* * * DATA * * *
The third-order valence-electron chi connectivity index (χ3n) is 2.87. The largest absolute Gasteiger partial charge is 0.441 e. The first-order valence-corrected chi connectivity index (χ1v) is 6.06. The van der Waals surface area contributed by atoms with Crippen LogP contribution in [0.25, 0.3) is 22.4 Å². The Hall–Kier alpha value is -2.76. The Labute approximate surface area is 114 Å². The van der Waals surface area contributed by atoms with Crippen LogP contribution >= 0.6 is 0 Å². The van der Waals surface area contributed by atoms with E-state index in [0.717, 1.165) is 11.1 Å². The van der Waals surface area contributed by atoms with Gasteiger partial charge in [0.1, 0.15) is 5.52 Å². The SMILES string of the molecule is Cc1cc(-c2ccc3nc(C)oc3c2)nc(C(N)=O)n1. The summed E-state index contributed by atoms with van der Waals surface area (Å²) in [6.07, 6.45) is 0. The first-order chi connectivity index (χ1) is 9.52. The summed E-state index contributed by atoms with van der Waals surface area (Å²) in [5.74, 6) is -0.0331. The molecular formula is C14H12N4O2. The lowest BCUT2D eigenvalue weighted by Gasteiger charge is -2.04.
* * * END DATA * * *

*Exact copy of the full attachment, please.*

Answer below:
The third-order valence-electron chi connectivity index (χ3n) is 2.87. The largest absolute Gasteiger partial charge is 0.441 e. The first-order valence-corrected chi connectivity index (χ1v) is 6.06. The van der Waals surface area contributed by atoms with Crippen LogP contribution in [0.25, 0.3) is 22.4 Å². The Hall–Kier alpha value is -2.76. The Labute approximate surface area is 114 Å². The van der Waals surface area contributed by atoms with Crippen LogP contribution >= 0.6 is 0 Å². The van der Waals surface area contributed by atoms with E-state index in [0.717, 1.165) is 11.1 Å². The van der Waals surface area contributed by atoms with Gasteiger partial charge in [0.1, 0.15) is 5.52 Å². The SMILES string of the molecule is Cc1cc(-c2ccc3nc(C)oc3c2)nc(C(N)=O)n1. The summed E-state index contributed by atoms with van der Waals surface area (Å²) in [6.07, 6.45) is 0. The first-order chi connectivity index (χ1) is 9.52. The summed E-state index contributed by atoms with van der Waals surface area (Å²) in [5.74, 6) is -0.0331. The molecular formula is C14H12N4O2. The lowest BCUT2D eigenvalue weighted by Gasteiger charge is -2.04.